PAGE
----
Benzoyl peroxide for acne (Acnecide, Brevoxyl, PanOxyl)

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Apply the preparation once or twice each day. Use it on all of the area where your spots occur - not just on each spot.

Skin redness or peeling will probably occur during the first few days of treatment. This should soon pass.

Try not to get any of the preparation on your hair or clothing, as it can cause bleaching.

Type of medicineA rub-on (topical) skin preparation for acne
Used forMild or moderate acne
Also calledAcnecide®; Brevoxyl®; PanOxyl®
Available asCream, gel, and liquid wash

Acne is the common cause of spots. Most people with acne are aged between 12 and 25, but some older and younger people are affected too. Small sebaceous glands lie just under your skin surface and make an oil (sebum) that keeps your skin supple and smooth. Tiny pores on your skin allow the sebum to come on to the surface of your skin. In acne, some of these pores become blocked, causing small pimples, blackheads and whiteheads.

Benzoyl peroxide has three actions - it kills germs (bacteria), it reduces inflammation and it helps to unplug blocked pores. You can buy benzoyl peroxide without a prescription at a pharmacy. It comes in different brand names and strengths - there is a 2.5%, 4%, 5% and 10% strength.

Benzoyl peroxide is also available in combination preparations used for acne. It can be combined with an antibiotic called clindamycin (brand name Duac® Once Daily), or with another medicine used for acne, called adapalene (brand name Epiduo®). Both of these preparations need to be prescribed by a doctor, and should be used as directed by the doctor.

To make sure that this is the right treatment for you, before you start using benzoyl peroxide it is important that your doctor or pharmacist knows:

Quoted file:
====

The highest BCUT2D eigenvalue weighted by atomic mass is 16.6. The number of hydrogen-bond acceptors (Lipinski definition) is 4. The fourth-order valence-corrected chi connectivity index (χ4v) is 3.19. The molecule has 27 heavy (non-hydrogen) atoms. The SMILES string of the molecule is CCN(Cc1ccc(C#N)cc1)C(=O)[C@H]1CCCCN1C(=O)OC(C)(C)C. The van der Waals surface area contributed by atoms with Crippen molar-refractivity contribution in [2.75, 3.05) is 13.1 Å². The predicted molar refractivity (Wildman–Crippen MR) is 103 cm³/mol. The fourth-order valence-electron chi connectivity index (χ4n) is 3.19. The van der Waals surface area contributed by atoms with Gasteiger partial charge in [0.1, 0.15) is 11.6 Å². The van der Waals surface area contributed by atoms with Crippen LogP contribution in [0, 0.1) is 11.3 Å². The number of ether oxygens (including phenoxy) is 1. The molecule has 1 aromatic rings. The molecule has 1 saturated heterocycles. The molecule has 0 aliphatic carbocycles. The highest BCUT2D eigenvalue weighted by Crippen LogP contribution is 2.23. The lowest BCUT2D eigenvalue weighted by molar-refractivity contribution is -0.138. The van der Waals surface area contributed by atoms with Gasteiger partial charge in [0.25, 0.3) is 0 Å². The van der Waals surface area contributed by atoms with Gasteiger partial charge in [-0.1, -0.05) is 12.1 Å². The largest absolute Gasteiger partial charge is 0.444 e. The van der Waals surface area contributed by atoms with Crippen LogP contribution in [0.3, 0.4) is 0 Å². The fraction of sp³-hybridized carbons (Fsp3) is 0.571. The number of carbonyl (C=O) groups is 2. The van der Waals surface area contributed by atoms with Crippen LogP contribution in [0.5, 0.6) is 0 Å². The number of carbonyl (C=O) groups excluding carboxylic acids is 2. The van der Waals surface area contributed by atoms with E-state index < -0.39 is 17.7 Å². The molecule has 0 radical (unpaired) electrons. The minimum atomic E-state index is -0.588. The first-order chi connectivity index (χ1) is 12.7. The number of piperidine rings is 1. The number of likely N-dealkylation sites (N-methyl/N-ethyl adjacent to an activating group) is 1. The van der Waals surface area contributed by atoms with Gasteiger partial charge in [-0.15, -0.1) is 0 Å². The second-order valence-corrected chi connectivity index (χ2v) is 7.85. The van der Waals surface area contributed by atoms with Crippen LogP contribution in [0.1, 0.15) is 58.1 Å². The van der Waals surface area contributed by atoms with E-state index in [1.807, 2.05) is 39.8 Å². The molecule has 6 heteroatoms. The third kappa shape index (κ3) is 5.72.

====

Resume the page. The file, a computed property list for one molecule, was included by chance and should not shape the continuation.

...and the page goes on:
• If you are taking any medicines, or using any other skin preparations. This includes any which are available to buy without a prescription, such as herbal and complementary medicines.
  • If you have ever had an allergic reaction to a skin product.
  • Before you start the treatment, read the manufacturer's printed information leaflet from inside the pack. It will give you more information about benzoyl peroxide and will provide you with a full list of the side-effects which you could experience from using it.
  • It is recommended that you use benzoyl peroxide once or twice each day. When you first start using it, you will be recommended to use a 4% or 5% strength preparation. This will help keep any skin irritation to a minimum. If you find it does irritate then try the 2.5% strength once the irritation has settled. These strength preparations often work as well as the higher 10% strength preparations and cause less skin irritation. If necessary, you can increase the strength of the preparation as you go on, but do this gradually. A general point is that you should apply benzoyl peroxide to all of the area where your spots occur and not just to each spot.
  • Creams and gels should be applied about 15 minutes or so after washing the area with soap and water and gently drying with a towel. At first you may want to wash the preparation off after a few hours, but gradually try to increase the length of time you leave it on the skin. When your skin is used to the preparation, aim to put it on twice a day and leave it on.
  • If you are using a 'wash', wet your skin and then pour some of the liquid wash on to your hands and use it to wash the affected areas. Leave it on for a minute or so before you rinse it off. Then dry the area gently with a towel.
  • As you apply benzoyl peroxide, try to avoid getting it on the sensitive areas of your skin in or around your nostrils, your eyes and your mouth. Do not apply it to any areas of skin which are irritated or sore.
  • It is recommended that you use a mild soap and lukewarm water to wash with. You cannot clean off blackheads. The black tip of a blackhead is actually a skin pigment and cannot be removed by cleaning or scrubbing.